“I can not once again invest hundreds of millions dollars in products that you will dump in warehouses …MAZ, BelAZ and Motovelo are the face of our country, and we have no right to ruin these enterprises. MAZ will live forever, during my rule and after it”, Lukashenka stated.
The Belarusian leader also ordered all officials, from district heads to ministers, to use only the Geely cars produced at the Belarus-Chinese joint plant BelGee. “Except for the prime minister, his deputies and some high officials no one should use foreign cars during their work”, Lukashenka said.
The first private hydroelectric power station in Belarus will be built in Hrodna region. Hrodzienskaja Prauda writes about the first private hydroelectric power station in Belarus, that will appear in Slonim district of Hrodna region on the Issa river. The projects is worth $450,000 and the investor plans to build the station by 2017.
It will produce 240 kilowatt-hour of energy annually. The company will sell the energy to the country's general electrical network according to a quota defined by the Ministry of Energy. Currently Hrodna region has the largest hydroelectric power station in Belarus with a capacity of 17 megawatts.
Belarusian business associations have weak legitimacy. Respublika newspaper claims that business associations in Belarus have failed to become mass organisations and unite less than 10 per cent of Belarusian businessmen. Besides, leaders of business associations, instead of promoting business interests of the whole sector, seek connections in the government or lobby their commercial interests.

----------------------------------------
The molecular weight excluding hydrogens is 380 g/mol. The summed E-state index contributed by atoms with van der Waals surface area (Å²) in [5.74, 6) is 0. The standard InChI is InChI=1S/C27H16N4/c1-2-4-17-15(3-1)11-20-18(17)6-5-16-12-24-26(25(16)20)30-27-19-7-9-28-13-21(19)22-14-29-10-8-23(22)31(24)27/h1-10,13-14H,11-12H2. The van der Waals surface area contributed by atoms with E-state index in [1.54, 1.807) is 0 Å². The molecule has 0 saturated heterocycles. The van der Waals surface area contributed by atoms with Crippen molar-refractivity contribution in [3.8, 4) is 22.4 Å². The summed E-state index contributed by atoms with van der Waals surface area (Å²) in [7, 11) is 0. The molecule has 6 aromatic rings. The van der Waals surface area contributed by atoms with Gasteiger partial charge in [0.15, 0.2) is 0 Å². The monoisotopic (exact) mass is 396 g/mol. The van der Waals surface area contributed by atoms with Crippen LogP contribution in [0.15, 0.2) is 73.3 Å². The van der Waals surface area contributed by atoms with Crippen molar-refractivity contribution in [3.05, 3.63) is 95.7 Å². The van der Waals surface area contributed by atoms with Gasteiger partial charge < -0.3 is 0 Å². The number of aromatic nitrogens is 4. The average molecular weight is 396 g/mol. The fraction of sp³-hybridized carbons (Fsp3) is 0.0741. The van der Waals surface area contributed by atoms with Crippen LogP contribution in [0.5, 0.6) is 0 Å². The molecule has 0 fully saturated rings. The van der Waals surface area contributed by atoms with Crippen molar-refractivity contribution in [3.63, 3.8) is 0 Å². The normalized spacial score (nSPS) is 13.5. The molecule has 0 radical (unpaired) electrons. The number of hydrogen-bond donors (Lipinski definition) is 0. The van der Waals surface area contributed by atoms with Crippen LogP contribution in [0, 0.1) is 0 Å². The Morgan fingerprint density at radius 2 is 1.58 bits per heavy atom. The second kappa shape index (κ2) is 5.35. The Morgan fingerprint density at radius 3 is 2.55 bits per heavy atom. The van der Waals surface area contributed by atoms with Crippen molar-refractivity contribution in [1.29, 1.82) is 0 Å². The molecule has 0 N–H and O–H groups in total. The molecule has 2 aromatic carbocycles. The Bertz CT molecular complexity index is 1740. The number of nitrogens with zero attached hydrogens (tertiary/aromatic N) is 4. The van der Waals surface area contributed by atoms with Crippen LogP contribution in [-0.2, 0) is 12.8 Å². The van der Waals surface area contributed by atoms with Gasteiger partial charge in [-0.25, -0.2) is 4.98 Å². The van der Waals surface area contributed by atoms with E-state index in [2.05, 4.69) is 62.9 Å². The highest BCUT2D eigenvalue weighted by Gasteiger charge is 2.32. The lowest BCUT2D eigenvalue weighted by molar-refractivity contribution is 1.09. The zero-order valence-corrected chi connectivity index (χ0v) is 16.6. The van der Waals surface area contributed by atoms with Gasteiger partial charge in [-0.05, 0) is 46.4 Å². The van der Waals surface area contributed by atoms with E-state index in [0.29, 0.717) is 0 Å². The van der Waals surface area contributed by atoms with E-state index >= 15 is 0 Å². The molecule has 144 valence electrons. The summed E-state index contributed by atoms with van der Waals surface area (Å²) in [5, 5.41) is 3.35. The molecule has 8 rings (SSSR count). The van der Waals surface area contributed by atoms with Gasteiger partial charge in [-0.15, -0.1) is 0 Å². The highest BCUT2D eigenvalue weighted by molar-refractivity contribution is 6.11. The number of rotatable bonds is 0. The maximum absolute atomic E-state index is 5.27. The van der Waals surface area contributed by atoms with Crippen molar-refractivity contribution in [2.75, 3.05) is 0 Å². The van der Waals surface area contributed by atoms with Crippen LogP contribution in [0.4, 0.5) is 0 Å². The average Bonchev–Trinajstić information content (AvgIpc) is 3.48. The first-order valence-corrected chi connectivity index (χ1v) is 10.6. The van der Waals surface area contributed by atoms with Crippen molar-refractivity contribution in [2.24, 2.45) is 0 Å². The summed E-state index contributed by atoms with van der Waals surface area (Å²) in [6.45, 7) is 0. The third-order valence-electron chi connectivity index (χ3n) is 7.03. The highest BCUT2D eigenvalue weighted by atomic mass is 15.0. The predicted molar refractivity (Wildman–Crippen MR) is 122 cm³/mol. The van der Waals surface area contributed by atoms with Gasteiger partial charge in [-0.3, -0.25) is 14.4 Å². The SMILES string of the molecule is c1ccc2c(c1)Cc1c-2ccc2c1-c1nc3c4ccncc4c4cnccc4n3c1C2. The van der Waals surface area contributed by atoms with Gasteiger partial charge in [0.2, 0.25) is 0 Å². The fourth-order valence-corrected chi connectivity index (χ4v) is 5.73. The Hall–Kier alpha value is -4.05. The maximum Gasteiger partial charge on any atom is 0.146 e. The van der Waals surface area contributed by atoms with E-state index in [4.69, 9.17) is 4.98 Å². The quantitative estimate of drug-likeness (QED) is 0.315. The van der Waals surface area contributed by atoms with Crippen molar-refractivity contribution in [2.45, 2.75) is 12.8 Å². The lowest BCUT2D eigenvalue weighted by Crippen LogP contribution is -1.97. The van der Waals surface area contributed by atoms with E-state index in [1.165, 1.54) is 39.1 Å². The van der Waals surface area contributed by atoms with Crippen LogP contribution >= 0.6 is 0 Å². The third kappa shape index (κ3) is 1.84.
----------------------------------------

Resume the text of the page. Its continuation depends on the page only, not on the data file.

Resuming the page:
The newspaper gives the example of an association of entrepreneurs called Perspektyva and its head Anatoĺ Šumčanka, who became one of the leaders of recent protests of small business owners.
The newspaper was unable to identify how many members there are in Perspektyva, and noted that the petitions of the organisation usually gather only a few hundred signatures. It concluded that Perspektyva lacks the support of business and therefore cannot represent it in negotiations with the authorities or formulate policy proposals.
In 2015 the birth rate in Belarus grew as a result of demographic security policies. Reproductive health services in Belarus reached the level of France, Finland and Luxembourg, said deputy prime-minister Natallia Kačanava in an interview with Belarus Segodnia. Belarus is in the top 50 countries in terms of the quality of pregnancy and birth care and is in 26th position for maternity comfort.
Moreover, Belarus occupies 4th place for low infant and maternal death rate. The number of families with many children is also growing and has now reached 80,000. At the same time, Belarus has 21,000 orphans, 80 per cent of whom have living parents who have been deprived of parental rights.
The State Press Digest is based on review of state-controlled publications in Belarus. Freedom of the press in Belarus remains restricted and state media convey primarily the point of view of the Belarusian authorities. This review attempts to give the English-speaking audience a better understanding of how Belarusian state media shape public opinion in the country.
Does the single air defence system bring Belarus closer to Russia?
On 6 April Moscow declared that the agreement on establishment of a Single Air Defence System of Belarus and Russia had been implemented.
That announcement downplayed the contradictory situation around military cooperation between the two countries and the question of Belarus' international balancing.